IU, Kentucky in talks to renew storied basketball rivalry

With temperatures warming and the first flowers starting to sprout here in Indiana, IU Athletic Director Fred Glass is feeling optimistic that maybe—just maybe—the Hoosiers’ hoops rivalry with the University of Kentucky can be renewed.

There appears to be reason for optimism. Kentucky officials confirmed this week to the IBJ that conversations between the two schools have recently taken place about reviving one of the biggest rivalries in men's college basketball.

Though Glass said nothing is imminent, he’s hopeful a deal can get done.

“I personally would like to renew the conversations,” Glass told IBJ. “I think the two teams should play in December.”

If a deal is to get done for next season, it will have to be signed in the next 90 days. Both schools are expected to announce their 2015-16 schedules in August.

There still seems to be at least one major sticking point. UK officials—and Coach John Calipari in particular—want the games played at a neutral site or sites, and IU officials want at least some of the games played on campus.

But the relationship between the two sides is definitely warming.

“The [Kentucky and IU] basketball staffs have had some general discussion about playing. Up to this point, no contests have been scheduled," UK Deputy Athletic Director DeWayne Peevy told IBJ this week.

Glass told IBJ he’s willing to play some of the UK games at Lucas Oil Stadium in Indianapolis, but also wants to play some at Assembly Hall in Bloomington.

Calipari said three years ago that he’d be willing to play all the games at Lucas Oil Stadium, but UK Athletic Director Mitch Barnhart said in 2012 the Wildcats coach didn’t want to return to Bloomington.

Glass’ current willingness to consider playing some games in Lucas Oil Stadium appears to be a change in direction from when talks between the two schools broke down in 2012.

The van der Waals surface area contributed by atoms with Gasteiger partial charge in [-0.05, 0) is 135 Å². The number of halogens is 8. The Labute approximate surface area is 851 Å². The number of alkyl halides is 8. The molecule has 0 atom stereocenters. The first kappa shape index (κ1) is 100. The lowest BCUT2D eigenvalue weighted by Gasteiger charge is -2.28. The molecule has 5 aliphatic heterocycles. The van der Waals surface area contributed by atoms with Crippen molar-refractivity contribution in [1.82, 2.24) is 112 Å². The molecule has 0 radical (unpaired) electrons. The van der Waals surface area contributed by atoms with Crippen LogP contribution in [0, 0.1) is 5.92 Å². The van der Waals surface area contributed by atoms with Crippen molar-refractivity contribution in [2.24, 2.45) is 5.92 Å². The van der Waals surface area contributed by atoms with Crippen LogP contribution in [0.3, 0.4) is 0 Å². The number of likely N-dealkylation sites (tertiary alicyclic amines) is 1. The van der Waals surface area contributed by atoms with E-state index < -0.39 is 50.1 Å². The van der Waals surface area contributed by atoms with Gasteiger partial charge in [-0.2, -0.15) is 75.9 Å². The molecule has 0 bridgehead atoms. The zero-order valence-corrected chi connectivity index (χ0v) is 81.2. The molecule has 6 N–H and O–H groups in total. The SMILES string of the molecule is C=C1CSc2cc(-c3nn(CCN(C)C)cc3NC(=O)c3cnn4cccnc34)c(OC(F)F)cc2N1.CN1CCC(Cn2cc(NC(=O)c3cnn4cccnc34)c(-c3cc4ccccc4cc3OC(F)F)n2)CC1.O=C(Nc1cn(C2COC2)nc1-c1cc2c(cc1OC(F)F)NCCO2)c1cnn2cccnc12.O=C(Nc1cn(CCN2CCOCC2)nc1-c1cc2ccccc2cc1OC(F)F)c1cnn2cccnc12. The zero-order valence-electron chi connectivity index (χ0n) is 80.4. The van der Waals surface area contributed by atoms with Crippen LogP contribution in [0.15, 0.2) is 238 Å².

But sources close to UK said Calipari may still have reservations about playing any games at Assembly Hall. The games rotated between Freedom Hall in Louisville and the Hoosier/RCA Dome in Indianapolis from 1991 through 2005. That's when the games returned to campus sites, where the regular-season games were played exclusively from 1976 through 1986.

When Calipari became UK head coach in 2009, he almost immediately started pushing to get the games back to being played at neutral sites. Playing in Indianapolis is attractive to Calipari because the game serves as a great recruiting tool for the UK program.

In fact, Calipari in 2012 said he’d be willing to consider playing all the IU-UK games at Lucas Oil Stadium.

IU officials aren’t eager to give the Wildcats a higher profile in Indy than they already have. UK has had solid success recruiting central Indiana—known as a high school hoops hotbed—most recently snagging Tech High School grad Trey Lyles in 2014.

The neutral site games—especially when they’re played in a massive venue like the 70,000-seat Lucas Oil Stadium—can be quite lucrative for both teams. Glass, however, insists he wants some of the games played in Bloomington where IU students can enjoy the game and be a part of and add to the electric atmosphere.

UK officials likely feel emboldened to ask for more in negotiations with IU—and other non-conference opponents—given the Wildcats success in recent years. Kentucky won the NCAA championship in 2012, was runner-up in 2014 and made the Final Four after an undefeated regular season this year.

But there’s no denying the electricity when these two programs play. The rivalry dates back to the 1920s. The two teams played every season from 1969 to 2011. The last game in the rivalry was played at Assembly Hall when IU beat the then No. 1 ranked Wildcats by a point on a last-second shot.

IU supporters speculate that bitter loss elevated Calipari’s desire not to play in Bloomington. Glass is ready to let bygones be bygones.

“Things evolve. Hopefully, things have cooled down, passions have cooled since our last conversation and we can revisit this,” Glass told IBJ. “I’d definitely like to make another run at [putting a deal together to restore the rivalry]. Hope springs eternal.”

No one wants it more than IU and UK fans, who love to hate each other. The desire to get the rivalry game back on the schedule is an especially hot topic with Hoosier fans. And it appears Glass has felt the heat from that burning desire.

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